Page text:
January 25, 2007
Much as you might love the artists who regularly appear at the Aspen Music Festival, you can’t help begging for fresh faces. (The Music Festival does tend to love its favorites nearly to death.) So it’s notable that of the five concerts in this year’s Winter Music series, three feature musicians in their local debuts. Russian violinist Viktoria Mullova, winner of the Tchaikovsky Competition (Feb. 14); pianist Alexander Kobrin, winner of the 2005 Van Cliburn International Piano Competition (Feb. 23); and Greek violinist Leonidas Kavakos (March 17) are added this season’s AMF roster of performers. The series opens, however, with an Aspen mainstay who doesn’t seem in danger of wearing out his welcome. Pianist Vladimir Feltsman, who has become accustomed to making two visits to the festival each summer, performs Wednesday, Jan. 31, with a program of Haydn sonatas and Schumann’s “Carnaval.” Rounding out the series are more Aspen regulars, but with a twist: violinist Robert McDuffie, cellist Ralph Kirshbaum and violist Lawrence Dutton, who debuted as a trio in 2003 in Aspen, return for a March 1 concert. All Winter Music performances are at Harris Hall.
No, the new Aspen Gallery does not limit itself exclusively to local, female artists. But Aspen-area women more than pull their weight in the Highlands Village space formerly occupied by the Aspen Artists Cooperative. Among the art currently being exhibited are the colorful, comical, folk-art-inspired creations of Dasa Bausova; the evocative black-and-white paintings of Shelly Safir Marolt; the distinctive sculpture of Alicia Matesanz de las Heras; and abstracts and nudes by Shannon Neumann. The gallery, which also features national and international artists, has its first opening Saturday, Feb. 3, from 4-8 p.m.; artists featured in the first show are Matesanz and painters Terry Fontaine and Amy Tessier.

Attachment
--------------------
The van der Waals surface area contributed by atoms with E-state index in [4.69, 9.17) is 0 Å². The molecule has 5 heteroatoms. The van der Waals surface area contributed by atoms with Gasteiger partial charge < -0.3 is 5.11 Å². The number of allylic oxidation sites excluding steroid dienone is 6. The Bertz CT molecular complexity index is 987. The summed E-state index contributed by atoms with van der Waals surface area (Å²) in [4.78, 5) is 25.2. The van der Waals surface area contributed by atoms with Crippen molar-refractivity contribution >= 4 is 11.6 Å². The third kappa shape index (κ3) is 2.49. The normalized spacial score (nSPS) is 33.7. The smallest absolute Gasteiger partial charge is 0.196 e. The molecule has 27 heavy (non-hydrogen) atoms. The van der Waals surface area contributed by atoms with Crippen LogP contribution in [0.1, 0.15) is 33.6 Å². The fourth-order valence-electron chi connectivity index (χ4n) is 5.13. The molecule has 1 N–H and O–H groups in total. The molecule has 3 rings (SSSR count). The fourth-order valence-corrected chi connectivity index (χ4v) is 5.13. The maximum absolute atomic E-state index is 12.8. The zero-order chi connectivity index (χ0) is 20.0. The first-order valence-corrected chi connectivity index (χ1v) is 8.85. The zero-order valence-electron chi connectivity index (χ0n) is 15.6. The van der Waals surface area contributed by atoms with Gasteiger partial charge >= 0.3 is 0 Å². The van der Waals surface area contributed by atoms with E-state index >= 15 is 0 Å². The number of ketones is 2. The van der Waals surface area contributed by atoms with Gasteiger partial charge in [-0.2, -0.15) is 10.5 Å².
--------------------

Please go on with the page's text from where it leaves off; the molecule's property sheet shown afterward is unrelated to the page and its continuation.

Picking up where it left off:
When husband-and- wife team Javier Gonzalez-Bringas and Laura Maine sold Mambo Italiano last year, it wasn’t to escape the dining biz. It was to get away from the Carbondale strip mall that housed the restaurant. The two upgraded to a prime spot in old-town Basalt (site of the old Primavera), and opened their new place, Tempranillo, Dec. 1. Location in this case means a lot, but give the food its due as well. Tempranillo – named for an early season grape popular in Gonzalez-Bringas’ native Spain – delivers the food and atmosphere as well. The huge menu covers both tapas and larger plates; the former includes fine takes on Spanish specialties like albondigas (seasoned meatballs in a rich sauce), and a mix of artichokes with sausage. The atmosphere is balanced in noise, size and light; a dining bar that runs the length of one room makes for ideal casual dining and conversation. The wine list, like the food, is exclusively from Spain and Italy. The formula has been a quick hit; a recent visit had us wondering how the weekend hit so quickly. It was a Tuesday, which meant little to the diners who packed the place.